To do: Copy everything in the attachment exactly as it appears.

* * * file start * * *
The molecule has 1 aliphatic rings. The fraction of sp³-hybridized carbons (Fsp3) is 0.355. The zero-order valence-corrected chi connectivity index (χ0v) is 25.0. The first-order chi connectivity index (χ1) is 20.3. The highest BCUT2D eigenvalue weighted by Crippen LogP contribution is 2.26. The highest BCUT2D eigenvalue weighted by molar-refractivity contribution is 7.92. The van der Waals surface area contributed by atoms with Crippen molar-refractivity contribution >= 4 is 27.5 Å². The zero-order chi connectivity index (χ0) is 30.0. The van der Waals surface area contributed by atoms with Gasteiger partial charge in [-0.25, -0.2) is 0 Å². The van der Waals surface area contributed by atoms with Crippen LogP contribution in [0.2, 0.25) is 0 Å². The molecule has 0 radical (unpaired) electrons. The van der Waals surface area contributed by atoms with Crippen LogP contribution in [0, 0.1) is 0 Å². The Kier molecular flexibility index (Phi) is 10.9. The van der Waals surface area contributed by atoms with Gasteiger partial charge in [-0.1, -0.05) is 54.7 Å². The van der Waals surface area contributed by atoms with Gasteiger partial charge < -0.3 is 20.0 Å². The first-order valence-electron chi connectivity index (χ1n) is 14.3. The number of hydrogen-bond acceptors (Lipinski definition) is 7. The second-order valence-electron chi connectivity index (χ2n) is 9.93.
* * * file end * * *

The molecule has 1 aliphatic rings. The fraction of sp³-hybridized carbons (Fsp3) is 0.355. The zero-order valence-corrected chi connectivity index (χ0v) is 25.0. The first-order chi connectivity index (χ1) is 20.3. The highest BCUT2D eigenvalue weighted by Crippen LogP contribution is 2.26. The highest BCUT2D eigenvalue weighted by molar-refractivity contribution is 7.92. The van der Waals surface area contributed by atoms with Crippen molar-refractivity contribution >= 4 is 27.5 Å². The zero-order chi connectivity index (χ0) is 30.0. The van der Waals surface area contributed by atoms with Gasteiger partial charge in [-0.25, -0.2) is 0 Å². The van der Waals surface area contributed by atoms with Crippen LogP contribution in [0.2, 0.25) is 0 Å². The molecule has 0 radical (unpaired) electrons. The van der Waals surface area contributed by atoms with Crippen LogP contribution in [0, 0.1) is 0 Å². The Kier molecular flexibility index (Phi) is 10.9. The van der Waals surface area contributed by atoms with Gasteiger partial charge in [-0.1, -0.05) is 54.7 Å². The van der Waals surface area contributed by atoms with Gasteiger partial charge < -0.3 is 20.0 Å². The first-order valence-electron chi connectivity index (χ1n) is 14.3. The number of hydrogen-bond acceptors (Lipinski definition) is 7. The second-order valence-electron chi connectivity index (χ2n) is 9.93.